It’s three years old now, but if you’re interested in the Pacific Coast League back when it was an independent trying to qualify as a major league, and the San Francisco Seals of that time, check out SABR’s Baseball Research Journal, Volume 38, No. 1, on page 106. (It’s the one with Kennesaw Mountain Landis on the cover.)  Pretty good article on some guys that tried to create a publicly-owned ball club.

Thoughts about teams in the NL West today:

Dodgers (11-3) – At this point, throwing a pitch to Matt Kemp amounts to a suicide mission.

Rockies (7-6) – Dexter Fowler has struck out 10 times in 37 plate appearances.  In 40 plate appearances, Marco Scutaro has struck out zero times.

Giants (7-6) – Matt Cain has walked 1.13 batters per nine innings.  The only Giant starter with a number even close to that is Barry Zito, who has walked four hitters in 21 innings.

D’Backs (7-7) – Josh Collmenter has an ERA of 10.22 after three starts.  Trevor Bauer has a 0.57 ERA in Double-A.  Obvious solution: Heal Collmenter with Bauer’s touch.

Padres (3-12) – It’s hard to write something that’s not rude.  Fortunately, Chase Headly is hitting .292/.435/.646.

Henry Schulman has a piece in today’s Chronicle about Brian Wilson’s future with the Giants.  Wilson is a free agent after the 2013 season, so Schulman thinks it’s not too early to talk to Sabean about whether the Giants might sign Wilson long term.  Sabean quite sensibly states that, given the fact the Giants have Wilson under control for two more years and that the pitcher has dealt with recent injuries,  “we’re in the monitoring stage for obvious reasons.  We’re in the wait and see period.”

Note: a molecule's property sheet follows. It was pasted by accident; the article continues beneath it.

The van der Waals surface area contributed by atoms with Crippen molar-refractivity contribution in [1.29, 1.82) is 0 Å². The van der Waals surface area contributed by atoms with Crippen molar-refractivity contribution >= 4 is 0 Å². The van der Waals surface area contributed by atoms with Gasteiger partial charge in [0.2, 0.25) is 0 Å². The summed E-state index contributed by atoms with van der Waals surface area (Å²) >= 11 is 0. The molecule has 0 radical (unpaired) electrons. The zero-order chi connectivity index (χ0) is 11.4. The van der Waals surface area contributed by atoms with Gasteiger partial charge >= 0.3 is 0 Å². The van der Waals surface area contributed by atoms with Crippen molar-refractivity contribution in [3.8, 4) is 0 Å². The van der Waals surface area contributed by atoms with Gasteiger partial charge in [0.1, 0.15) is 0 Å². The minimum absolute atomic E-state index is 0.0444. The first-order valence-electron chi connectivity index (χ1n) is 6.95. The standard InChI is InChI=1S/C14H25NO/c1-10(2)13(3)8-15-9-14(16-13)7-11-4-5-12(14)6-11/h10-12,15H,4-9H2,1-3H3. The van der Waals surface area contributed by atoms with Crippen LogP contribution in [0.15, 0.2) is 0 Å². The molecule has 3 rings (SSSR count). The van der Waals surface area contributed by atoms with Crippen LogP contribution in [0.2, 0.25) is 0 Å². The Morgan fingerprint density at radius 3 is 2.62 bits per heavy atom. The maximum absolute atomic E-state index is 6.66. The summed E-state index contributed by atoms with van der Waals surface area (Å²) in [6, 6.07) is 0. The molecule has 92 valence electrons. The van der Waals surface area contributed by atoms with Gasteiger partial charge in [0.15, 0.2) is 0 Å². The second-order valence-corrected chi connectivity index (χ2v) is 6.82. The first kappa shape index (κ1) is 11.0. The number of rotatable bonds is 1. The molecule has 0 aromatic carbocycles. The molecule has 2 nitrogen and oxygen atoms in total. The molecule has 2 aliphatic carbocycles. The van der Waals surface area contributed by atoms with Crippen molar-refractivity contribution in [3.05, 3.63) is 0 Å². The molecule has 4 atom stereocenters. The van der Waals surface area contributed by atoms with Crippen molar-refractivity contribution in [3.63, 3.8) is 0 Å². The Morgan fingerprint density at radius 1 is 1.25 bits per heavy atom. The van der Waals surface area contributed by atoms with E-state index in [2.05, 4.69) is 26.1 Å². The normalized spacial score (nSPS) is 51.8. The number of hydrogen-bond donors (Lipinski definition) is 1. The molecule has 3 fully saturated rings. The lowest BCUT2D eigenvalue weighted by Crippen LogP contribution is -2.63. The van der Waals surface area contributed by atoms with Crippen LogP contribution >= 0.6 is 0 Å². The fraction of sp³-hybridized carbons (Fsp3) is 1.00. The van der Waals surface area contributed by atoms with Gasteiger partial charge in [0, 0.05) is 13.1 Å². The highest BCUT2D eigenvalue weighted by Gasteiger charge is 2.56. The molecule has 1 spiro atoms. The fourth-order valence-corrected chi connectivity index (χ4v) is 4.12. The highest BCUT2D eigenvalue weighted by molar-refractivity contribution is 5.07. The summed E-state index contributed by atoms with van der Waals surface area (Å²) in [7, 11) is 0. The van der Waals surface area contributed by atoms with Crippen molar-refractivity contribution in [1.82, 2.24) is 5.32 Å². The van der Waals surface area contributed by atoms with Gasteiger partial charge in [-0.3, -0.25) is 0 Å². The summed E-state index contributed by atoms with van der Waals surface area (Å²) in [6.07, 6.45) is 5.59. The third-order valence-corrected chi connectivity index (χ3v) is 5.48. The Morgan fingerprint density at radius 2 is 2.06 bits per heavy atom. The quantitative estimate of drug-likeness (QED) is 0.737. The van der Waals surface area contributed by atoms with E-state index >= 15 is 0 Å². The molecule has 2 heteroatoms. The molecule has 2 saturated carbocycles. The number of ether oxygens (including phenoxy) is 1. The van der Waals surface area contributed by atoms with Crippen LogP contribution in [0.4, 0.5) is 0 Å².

That’s great as far as it goes.  It’s later in the interview that Sabean scares me.  Disagreeing with the sabermetric argument “that teams overvalue saves and a closer’s make-up, and by extension overpay for the position when any number of relievers on a staff can close, Sabean compares a closer to “a placekicker with the game on the line.  A lot of guys can make kicks at any point during a game that might contribute to a win.  The big difference is when you have to make it to absolutely decide the game.”

So Sabean compares closing to kicking a field goal on the last play of a football game.  This is yet another example of the “saves” stat driving when a particular reliever is used, rather than having the situation in the actual baseball game drive when a particular reliever is used.  Brian Wilson entering a game with a three-run lead to face the sixth, seventh, and eighth batters in an opponents lineup is in no way comparable to the pressure of kicking that last-minute field goal.  And more often than not, Wilson enters the game with no runners on base, needing to get just three outs for victory.

Studies have shown that the odds of losing a game in which you have a three run lead with no opponent base runners is 2%.  This margin does not change much regardless of the closer being used. (Well, except for Mariano Rivera, but there’s a reason he’s referred to as the “cyborg closer.”)  Contrary to Schulman’s statement about Wilson’s make-up, he often doesn’t really have to face much “ninth-inning heat.”  In fact, often the real heat is faced by Lopez or Romo when they are called into the game in the seventh or eighth inning to squelch a rally when the opponent has a man or two on base.